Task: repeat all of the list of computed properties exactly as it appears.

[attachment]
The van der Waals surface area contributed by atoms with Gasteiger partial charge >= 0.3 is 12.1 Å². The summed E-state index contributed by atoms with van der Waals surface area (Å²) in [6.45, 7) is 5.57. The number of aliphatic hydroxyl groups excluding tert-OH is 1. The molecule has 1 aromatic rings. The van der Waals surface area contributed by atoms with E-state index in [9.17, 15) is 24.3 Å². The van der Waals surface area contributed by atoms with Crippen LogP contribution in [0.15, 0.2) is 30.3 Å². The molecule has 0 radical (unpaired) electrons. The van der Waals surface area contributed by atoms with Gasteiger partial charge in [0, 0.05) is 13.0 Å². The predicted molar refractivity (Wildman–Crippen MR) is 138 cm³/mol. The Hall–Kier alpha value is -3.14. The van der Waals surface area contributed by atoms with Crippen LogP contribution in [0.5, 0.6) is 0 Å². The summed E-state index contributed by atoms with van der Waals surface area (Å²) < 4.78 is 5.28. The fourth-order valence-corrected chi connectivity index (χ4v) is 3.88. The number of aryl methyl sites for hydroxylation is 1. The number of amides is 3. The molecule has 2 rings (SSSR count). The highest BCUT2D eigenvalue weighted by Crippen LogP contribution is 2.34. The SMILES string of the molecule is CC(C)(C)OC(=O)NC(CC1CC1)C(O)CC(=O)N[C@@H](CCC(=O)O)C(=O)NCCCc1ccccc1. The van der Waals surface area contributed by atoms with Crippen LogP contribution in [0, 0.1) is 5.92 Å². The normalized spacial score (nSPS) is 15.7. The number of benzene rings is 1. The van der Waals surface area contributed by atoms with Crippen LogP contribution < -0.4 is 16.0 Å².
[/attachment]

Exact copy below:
The van der Waals surface area contributed by atoms with Gasteiger partial charge >= 0.3 is 12.1 Å². The summed E-state index contributed by atoms with van der Waals surface area (Å²) in [6.45, 7) is 5.57. The number of aliphatic hydroxyl groups excluding tert-OH is 1. The molecule has 1 aromatic rings. The van der Waals surface area contributed by atoms with E-state index in [9.17, 15) is 24.3 Å². The van der Waals surface area contributed by atoms with Crippen LogP contribution in [0.15, 0.2) is 30.3 Å². The molecule has 0 radical (unpaired) electrons. The van der Waals surface area contributed by atoms with Gasteiger partial charge in [0, 0.05) is 13.0 Å². The predicted molar refractivity (Wildman–Crippen MR) is 138 cm³/mol. The Hall–Kier alpha value is -3.14. The van der Waals surface area contributed by atoms with Crippen LogP contribution in [0.5, 0.6) is 0 Å². The summed E-state index contributed by atoms with van der Waals surface area (Å²) < 4.78 is 5.28. The fourth-order valence-corrected chi connectivity index (χ4v) is 3.88. The number of aryl methyl sites for hydroxylation is 1. The number of amides is 3. The molecule has 2 rings (SSSR count). The highest BCUT2D eigenvalue weighted by Crippen LogP contribution is 2.34. The SMILES string of the molecule is CC(C)(C)OC(=O)NC(CC1CC1)C(O)CC(=O)N[C@@H](CCC(=O)O)C(=O)NCCCc1ccccc1. The van der Waals surface area contributed by atoms with Crippen LogP contribution in [0, 0.1) is 5.92 Å². The normalized spacial score (nSPS) is 15.7. The number of benzene rings is 1. The van der Waals surface area contributed by atoms with Crippen LogP contribution < -0.4 is 16.0 Å².